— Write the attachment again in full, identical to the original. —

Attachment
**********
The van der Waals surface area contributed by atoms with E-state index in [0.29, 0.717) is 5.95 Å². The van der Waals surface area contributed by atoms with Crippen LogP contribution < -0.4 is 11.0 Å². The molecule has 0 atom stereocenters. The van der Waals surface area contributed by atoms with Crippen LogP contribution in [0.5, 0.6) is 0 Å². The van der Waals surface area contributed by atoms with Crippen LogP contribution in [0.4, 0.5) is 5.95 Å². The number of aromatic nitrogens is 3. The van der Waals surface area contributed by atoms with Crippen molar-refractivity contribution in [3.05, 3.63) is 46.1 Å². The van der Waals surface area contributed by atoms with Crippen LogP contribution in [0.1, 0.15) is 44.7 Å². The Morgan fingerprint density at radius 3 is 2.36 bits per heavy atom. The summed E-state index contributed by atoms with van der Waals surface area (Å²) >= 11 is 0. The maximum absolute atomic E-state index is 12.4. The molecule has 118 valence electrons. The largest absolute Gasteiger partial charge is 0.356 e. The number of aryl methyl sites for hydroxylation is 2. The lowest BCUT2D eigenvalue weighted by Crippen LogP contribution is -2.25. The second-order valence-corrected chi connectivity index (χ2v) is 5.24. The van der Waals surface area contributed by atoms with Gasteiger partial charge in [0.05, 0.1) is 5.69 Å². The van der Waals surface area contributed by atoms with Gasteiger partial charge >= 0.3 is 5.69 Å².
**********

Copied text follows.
The van der Waals surface area contributed by atoms with E-state index in [0.29, 0.717) is 5.95 Å². The van der Waals surface area contributed by atoms with Crippen LogP contribution < -0.4 is 11.0 Å². The molecule has 0 atom stereocenters. The van der Waals surface area contributed by atoms with Crippen LogP contribution in [0.5, 0.6) is 0 Å². The van der Waals surface area contributed by atoms with Crippen LogP contribution in [0.4, 0.5) is 5.95 Å². The number of aromatic nitrogens is 3. The van der Waals surface area contributed by atoms with Crippen molar-refractivity contribution in [3.05, 3.63) is 46.1 Å². The van der Waals surface area contributed by atoms with Crippen LogP contribution in [0.1, 0.15) is 44.7 Å². The Morgan fingerprint density at radius 3 is 2.36 bits per heavy atom. The summed E-state index contributed by atoms with van der Waals surface area (Å²) >= 11 is 0. The maximum absolute atomic E-state index is 12.4. The molecule has 118 valence electrons. The largest absolute Gasteiger partial charge is 0.356 e. The number of aryl methyl sites for hydroxylation is 2. The lowest BCUT2D eigenvalue weighted by Crippen LogP contribution is -2.25. The second-order valence-corrected chi connectivity index (χ2v) is 5.24. The van der Waals surface area contributed by atoms with Gasteiger partial charge in [0.05, 0.1) is 5.69 Å². The van der Waals surface area contributed by atoms with Gasteiger partial charge >= 0.3 is 5.69 Å².